The low cost servo has some areas that are highly non-linear. At one point in the scale, the difference between quarter-hour marks was a 20 ms change in pulse width. At a different point in the scale, the change was over 40 ms.
It's most important that the servo clock pointer line up correctly with the scale marks at quarter-hour intervals. The exact position between the marks isn't as important. This improved method calibrates each quarter-hour mark, and linearly interpolates between the marks. A look-up table approach is used to set the position at each of the 720 minutes across the span.
The hardware used for this clock is the TAP-28 board with an 18F242 microcontroller. The hardware is not critical and other implementations can be used. This code was developed using Swordfish.
A potentiometer is used to set the servo position to read the calibration values. I used a 10-turn pot but a regular single turn pot or a multi-turn trim pot could be used. The value of the pot isn't critical - anything between 1k and 100k ohms will work fine. Make sure the pot is linear taper.
1. Mount the servo in position behind the clock scale but do not install the pointer yet.
2. Connect the pot to PORTA.0. The wiper terminal goes to the port pin. The ends of the pot are connected to +5V and ground.
4. Load the calibration code to the PIC.
5. Connect a PICkit2 to the UART connector and launch the PICkit UART tool on a PC. Alternatively, use a UART (5V TTL) - RS232 converter or a UART - USB converter and terminal software on the PC. Set the baud rate to 9600/N/1.
6. Power the board using the PICkit or connect a 5V power supply.
7. Adjust the pot and verify that the servo turns. Adjust the pot until the position readout on the PC is 1500. This is the middle of the servo's range.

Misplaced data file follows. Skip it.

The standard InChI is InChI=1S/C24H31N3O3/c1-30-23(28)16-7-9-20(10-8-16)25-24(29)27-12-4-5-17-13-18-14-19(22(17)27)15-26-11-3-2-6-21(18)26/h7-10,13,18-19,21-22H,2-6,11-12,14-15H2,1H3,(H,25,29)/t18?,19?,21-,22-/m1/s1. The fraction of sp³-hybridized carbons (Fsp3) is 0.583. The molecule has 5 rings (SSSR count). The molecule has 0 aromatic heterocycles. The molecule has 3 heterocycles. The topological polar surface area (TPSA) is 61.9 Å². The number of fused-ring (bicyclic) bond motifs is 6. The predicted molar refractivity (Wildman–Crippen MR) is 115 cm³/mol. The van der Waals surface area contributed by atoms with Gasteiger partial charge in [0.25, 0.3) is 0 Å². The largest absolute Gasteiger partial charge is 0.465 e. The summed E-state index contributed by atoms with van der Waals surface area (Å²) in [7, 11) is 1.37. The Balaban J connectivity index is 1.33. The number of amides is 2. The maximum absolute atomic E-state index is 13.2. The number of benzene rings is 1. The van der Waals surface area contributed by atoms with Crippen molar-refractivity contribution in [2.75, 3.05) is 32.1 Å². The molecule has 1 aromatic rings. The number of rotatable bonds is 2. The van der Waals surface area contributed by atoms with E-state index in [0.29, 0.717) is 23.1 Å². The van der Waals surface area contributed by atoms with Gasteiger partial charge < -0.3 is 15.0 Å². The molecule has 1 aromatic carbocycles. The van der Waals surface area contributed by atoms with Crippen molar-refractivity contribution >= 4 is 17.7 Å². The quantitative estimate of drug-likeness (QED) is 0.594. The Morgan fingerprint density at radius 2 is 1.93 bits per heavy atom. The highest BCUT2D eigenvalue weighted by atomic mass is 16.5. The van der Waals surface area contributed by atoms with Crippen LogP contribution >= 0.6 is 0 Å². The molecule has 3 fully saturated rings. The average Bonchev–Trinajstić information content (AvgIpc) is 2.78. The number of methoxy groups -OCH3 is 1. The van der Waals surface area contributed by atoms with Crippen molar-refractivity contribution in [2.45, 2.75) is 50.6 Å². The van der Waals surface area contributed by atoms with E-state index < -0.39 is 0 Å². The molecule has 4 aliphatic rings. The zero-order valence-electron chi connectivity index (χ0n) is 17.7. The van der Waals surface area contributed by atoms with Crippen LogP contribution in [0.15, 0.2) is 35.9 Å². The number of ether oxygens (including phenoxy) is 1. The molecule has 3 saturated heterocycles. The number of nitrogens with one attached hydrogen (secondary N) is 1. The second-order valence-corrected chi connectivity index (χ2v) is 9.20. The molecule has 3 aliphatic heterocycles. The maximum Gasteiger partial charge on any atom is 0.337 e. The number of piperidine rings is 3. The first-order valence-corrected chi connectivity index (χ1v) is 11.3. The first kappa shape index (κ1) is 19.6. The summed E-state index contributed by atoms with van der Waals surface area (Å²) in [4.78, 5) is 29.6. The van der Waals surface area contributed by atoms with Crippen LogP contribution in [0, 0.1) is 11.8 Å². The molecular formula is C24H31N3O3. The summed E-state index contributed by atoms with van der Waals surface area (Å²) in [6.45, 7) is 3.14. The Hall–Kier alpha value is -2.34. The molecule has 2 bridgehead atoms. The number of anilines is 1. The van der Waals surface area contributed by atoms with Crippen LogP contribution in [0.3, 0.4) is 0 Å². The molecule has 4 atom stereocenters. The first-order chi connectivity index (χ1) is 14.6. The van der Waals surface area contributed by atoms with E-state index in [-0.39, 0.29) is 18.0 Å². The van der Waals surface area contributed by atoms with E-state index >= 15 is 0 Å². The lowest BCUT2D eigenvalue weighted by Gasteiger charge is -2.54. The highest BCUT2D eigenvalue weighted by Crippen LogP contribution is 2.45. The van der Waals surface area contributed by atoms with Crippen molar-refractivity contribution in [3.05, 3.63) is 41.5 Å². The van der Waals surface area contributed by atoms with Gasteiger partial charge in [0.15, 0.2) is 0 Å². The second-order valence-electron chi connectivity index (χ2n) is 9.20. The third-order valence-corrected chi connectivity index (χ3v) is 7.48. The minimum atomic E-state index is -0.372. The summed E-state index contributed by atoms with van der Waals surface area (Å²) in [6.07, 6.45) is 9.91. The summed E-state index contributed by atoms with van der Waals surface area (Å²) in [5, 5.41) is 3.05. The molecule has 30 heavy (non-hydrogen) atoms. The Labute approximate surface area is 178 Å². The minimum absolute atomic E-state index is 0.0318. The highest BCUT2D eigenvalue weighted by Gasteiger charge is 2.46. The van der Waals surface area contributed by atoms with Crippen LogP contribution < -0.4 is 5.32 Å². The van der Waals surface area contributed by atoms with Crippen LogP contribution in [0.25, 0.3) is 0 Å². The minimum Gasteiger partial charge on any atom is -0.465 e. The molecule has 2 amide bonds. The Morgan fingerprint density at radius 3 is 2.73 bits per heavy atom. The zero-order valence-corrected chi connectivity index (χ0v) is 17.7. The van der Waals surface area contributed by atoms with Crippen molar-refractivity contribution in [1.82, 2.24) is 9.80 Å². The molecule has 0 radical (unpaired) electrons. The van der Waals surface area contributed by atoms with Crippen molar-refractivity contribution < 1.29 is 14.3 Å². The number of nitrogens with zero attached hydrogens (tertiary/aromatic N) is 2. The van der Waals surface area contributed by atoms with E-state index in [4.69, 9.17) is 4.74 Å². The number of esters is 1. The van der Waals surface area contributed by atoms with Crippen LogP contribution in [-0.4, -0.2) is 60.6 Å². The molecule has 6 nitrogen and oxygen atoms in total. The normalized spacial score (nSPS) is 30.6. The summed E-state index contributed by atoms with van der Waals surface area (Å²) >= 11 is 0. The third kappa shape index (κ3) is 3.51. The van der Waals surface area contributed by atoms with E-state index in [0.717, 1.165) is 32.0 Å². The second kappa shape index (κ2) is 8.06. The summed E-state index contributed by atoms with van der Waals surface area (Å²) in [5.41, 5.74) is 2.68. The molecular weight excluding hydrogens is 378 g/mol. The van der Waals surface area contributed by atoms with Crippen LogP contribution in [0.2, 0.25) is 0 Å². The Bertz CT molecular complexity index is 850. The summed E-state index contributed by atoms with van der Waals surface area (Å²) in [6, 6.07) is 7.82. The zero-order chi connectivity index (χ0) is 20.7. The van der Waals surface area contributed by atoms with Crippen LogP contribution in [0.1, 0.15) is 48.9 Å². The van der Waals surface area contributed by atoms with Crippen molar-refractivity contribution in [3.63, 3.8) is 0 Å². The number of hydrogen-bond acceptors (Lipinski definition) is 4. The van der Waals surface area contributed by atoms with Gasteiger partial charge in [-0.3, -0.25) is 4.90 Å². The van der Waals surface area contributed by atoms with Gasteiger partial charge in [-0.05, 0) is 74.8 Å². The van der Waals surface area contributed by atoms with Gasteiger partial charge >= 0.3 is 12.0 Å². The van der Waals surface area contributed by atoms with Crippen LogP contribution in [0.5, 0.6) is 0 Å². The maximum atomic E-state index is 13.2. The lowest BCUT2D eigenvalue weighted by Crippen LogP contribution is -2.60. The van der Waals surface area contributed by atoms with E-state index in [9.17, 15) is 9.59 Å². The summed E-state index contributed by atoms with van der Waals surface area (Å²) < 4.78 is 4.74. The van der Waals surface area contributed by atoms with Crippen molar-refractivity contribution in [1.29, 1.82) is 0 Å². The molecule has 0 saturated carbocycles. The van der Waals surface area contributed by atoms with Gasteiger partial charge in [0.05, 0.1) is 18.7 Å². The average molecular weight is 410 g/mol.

8. Install the pointer on the servo's splined shaft, as close as possible to midscale on the clock face.
9. Adjust the pot to position the pointer over the left hand 12. Read the position on the PC and record the position in the spreadsheet.
10 Adjust the pot to position the pointer over the next mark on the clock face and record the position. Continue the process for each mark on the clock face.
This completes the calibration measurements.
Using The Results
Now, open the clock program in Swordfish. Select the spreadsheet region from D2 - R13. Press <CTRL> C to copy this region. Paste this tabular data into the constant data in Swordfish, replacing the existing data.
Compile the program and load it into the PIC.
This picture shows the servo clock being calibrated. The 10-turn pot is in the gray box at the bottom, and is connected to PORTA.1 on the TAP-28 board. The servo cable is the yellow/orange/brown cable disappearing at the top right, connected to the PORTC.2 connector on the TAP-28 board. The only thing better than one PICkit-2 is two PICkit-2s. The lower one with the white cable is connected to the ICSP connector on the TAP-28 and the upper one is connected to the UART connector to monitor position readings. The TAP-28 board is powered by one of the PICkit-2s. A single PICkit-2 could be switched between connectors also.
This is a closeup of the TAP-28 board. This board is completely stuffed with a full set of parts. The TAP-28 board that will be inside the clock won't need the LEDs, the USB connector or the sockets for the daughter board, I2C/SPI or even UART, keeping the cost to a minimum. A salvaged 5V cell-phone power supply will be hard-wired to the TAP-28 to power the clock.
This is the TAP-28 board to be included in the clock. It has the minimum components for this application. Other than the micro and support components, it has switches to set the time, along with their pullup resistors and connectors for ICSP, the servo and the pot if needed for future calibration.